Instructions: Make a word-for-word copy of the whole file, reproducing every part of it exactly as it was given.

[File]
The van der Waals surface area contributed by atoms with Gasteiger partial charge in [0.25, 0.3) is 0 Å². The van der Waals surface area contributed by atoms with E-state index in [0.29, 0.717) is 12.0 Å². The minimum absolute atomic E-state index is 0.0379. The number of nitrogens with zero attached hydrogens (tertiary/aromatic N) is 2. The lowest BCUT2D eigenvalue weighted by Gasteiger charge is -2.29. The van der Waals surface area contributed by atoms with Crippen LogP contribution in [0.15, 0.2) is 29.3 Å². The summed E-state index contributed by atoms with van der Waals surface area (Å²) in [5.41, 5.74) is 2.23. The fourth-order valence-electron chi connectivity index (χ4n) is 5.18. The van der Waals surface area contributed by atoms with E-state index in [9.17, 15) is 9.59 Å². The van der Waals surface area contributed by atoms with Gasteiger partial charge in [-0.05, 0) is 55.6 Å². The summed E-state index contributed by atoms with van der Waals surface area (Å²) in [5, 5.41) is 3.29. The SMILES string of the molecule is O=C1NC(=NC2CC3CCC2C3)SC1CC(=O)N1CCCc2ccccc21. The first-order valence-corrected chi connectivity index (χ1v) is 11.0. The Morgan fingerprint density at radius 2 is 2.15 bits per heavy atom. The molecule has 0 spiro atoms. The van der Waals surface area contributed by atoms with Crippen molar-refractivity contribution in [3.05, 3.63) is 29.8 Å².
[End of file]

The van der Waals surface area contributed by atoms with Gasteiger partial charge in [0.25, 0.3) is 0 Å². The van der Waals surface area contributed by atoms with E-state index in [0.29, 0.717) is 12.0 Å². The minimum absolute atomic E-state index is 0.0379. The number of nitrogens with zero attached hydrogens (tertiary/aromatic N) is 2. The lowest BCUT2D eigenvalue weighted by Gasteiger charge is -2.29. The van der Waals surface area contributed by atoms with Crippen LogP contribution in [0.15, 0.2) is 29.3 Å². The summed E-state index contributed by atoms with van der Waals surface area (Å²) in [5.41, 5.74) is 2.23. The fourth-order valence-electron chi connectivity index (χ4n) is 5.18. The van der Waals surface area contributed by atoms with E-state index in [9.17, 15) is 9.59 Å². The van der Waals surface area contributed by atoms with Gasteiger partial charge in [-0.05, 0) is 55.6 Å². The summed E-state index contributed by atoms with van der Waals surface area (Å²) in [5, 5.41) is 3.29. The SMILES string of the molecule is O=C1NC(=NC2CC3CCC2C3)SC1CC(=O)N1CCCc2ccccc21. The first-order valence-corrected chi connectivity index (χ1v) is 11.0. The Morgan fingerprint density at radius 2 is 2.15 bits per heavy atom. The molecule has 0 spiro atoms. The van der Waals surface area contributed by atoms with Crippen molar-refractivity contribution in [3.05, 3.63) is 29.8 Å².